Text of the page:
• Amanda Miller

Microbiome

The human body is a superorganism - a complex ecosystem of human cells living in a symbiotic relationship with 100 trillion bacteria and other microorganisms, collectively called the human microbiome.


Interesting fact - we are more microbe than we are human, microbes outnumber our human cells ten to one.


The human microbiome has extensive functions such as development of immunity, defence against pathogens, host nutrition, synthesis of vitamins and fat storage as well as an influence on human behaviour, making it an essential organ of the body.


At times, the mutualist microbiota (the good ones) can switch into pathogen mode hence the term frenemy. Technically this is called a pathobiont (a potentially pathological organism that, under normal circumstances, lives as a harmless symbiont) that can wreak havoc on the system.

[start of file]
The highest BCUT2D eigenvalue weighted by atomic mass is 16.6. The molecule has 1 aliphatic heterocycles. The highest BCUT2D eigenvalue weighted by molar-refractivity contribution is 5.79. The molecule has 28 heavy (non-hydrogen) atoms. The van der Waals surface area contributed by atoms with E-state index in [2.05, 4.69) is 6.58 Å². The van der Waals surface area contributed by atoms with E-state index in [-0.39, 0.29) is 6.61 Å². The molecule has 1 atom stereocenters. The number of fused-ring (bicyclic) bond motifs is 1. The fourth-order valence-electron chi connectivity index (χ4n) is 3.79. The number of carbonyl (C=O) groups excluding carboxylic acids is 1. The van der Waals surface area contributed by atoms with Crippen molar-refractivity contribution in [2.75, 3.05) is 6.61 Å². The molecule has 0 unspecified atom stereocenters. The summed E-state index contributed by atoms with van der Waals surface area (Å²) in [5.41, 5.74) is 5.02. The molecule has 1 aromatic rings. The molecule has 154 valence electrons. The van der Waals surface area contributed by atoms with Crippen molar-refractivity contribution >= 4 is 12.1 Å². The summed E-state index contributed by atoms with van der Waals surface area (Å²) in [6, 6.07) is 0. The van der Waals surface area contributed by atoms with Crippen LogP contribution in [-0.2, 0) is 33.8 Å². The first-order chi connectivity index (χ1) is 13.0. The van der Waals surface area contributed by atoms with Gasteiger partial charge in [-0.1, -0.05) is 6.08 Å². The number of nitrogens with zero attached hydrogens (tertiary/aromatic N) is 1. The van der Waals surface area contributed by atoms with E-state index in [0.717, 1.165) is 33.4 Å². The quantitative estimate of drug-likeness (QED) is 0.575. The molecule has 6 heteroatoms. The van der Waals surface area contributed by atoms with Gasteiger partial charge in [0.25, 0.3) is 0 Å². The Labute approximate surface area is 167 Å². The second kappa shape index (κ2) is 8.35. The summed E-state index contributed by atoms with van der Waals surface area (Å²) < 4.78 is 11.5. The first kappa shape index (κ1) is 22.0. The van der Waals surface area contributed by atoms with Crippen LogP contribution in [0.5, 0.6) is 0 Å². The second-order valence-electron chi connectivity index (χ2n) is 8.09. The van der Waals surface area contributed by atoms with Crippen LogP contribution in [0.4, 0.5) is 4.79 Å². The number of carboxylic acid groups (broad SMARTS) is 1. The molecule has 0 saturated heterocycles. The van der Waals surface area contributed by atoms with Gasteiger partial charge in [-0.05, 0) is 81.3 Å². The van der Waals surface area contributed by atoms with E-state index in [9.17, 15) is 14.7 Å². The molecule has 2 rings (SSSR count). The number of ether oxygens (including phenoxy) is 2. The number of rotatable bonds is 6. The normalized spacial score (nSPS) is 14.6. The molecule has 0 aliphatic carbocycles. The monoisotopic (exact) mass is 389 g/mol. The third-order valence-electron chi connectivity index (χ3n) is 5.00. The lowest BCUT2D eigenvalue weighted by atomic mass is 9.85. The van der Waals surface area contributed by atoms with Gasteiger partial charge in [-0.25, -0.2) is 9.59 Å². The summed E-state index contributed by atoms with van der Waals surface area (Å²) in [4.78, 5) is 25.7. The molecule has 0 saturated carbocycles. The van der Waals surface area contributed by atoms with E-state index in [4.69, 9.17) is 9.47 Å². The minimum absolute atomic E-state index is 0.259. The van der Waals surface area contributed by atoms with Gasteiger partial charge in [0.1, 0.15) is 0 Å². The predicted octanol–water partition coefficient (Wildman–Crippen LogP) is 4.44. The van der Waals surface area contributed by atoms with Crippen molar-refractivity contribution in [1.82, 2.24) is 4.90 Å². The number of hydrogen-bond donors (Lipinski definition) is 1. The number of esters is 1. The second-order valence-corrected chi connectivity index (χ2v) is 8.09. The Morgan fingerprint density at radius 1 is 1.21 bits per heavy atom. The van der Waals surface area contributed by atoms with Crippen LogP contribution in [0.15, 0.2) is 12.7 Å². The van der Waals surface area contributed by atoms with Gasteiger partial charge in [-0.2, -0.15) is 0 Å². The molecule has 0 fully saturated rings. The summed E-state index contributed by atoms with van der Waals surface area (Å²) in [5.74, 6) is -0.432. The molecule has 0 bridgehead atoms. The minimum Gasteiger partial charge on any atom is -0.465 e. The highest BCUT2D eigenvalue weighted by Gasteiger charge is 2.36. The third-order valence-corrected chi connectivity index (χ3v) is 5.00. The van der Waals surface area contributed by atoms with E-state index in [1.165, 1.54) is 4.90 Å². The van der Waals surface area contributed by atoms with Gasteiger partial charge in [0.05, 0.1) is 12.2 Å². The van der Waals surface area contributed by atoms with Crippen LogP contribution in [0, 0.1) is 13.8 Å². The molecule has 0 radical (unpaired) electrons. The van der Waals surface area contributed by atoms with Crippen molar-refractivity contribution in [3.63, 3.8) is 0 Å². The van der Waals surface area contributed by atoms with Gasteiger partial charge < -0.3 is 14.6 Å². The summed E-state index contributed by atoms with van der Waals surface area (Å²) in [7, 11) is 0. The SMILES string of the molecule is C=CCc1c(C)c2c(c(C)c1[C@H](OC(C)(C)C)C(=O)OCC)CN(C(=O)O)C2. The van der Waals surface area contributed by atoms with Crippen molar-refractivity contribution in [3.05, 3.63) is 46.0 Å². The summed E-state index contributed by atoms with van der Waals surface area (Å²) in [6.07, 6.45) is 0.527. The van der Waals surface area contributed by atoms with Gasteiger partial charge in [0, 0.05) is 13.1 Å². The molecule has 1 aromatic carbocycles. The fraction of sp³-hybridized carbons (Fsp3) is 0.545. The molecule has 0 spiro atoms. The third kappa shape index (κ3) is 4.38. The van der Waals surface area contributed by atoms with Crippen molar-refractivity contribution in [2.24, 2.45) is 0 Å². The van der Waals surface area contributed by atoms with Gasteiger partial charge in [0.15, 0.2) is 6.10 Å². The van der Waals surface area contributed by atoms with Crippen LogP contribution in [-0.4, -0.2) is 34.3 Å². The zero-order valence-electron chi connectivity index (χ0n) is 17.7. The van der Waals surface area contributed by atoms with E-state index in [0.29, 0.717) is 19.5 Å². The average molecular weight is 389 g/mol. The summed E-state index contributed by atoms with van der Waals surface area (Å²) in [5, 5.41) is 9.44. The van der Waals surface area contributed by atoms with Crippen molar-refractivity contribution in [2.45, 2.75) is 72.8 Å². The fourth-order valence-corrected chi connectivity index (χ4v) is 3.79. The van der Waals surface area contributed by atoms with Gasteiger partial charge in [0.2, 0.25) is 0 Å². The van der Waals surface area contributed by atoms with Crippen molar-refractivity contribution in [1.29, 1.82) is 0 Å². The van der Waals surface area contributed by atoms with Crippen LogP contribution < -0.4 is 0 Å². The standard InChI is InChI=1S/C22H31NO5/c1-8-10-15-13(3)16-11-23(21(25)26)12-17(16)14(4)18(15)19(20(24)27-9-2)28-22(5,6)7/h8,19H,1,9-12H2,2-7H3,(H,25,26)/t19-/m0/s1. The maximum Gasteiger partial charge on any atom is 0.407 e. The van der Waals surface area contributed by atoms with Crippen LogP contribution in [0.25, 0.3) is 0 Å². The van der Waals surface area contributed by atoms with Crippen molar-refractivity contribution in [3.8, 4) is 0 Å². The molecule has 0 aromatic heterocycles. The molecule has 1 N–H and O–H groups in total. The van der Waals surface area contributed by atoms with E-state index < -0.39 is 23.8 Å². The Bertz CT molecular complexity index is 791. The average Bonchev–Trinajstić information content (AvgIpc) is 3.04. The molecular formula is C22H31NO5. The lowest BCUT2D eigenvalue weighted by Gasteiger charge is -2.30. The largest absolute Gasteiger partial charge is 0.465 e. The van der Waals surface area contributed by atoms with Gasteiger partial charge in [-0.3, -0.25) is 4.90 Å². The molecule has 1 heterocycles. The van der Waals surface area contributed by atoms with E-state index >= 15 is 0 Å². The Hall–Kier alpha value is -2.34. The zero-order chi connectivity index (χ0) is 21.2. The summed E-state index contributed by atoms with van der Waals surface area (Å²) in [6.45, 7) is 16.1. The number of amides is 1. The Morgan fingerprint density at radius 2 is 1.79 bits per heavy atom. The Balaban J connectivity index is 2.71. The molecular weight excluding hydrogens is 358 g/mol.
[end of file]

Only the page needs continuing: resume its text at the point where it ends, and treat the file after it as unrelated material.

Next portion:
When a mutualist has gone rogue, it represents stored experiences from the past whereby one’s close family and friends have treated them like the enemy.


Check out our free app to explore our library of information on the psychology of the amazing ecosystem we call the Microbiome!


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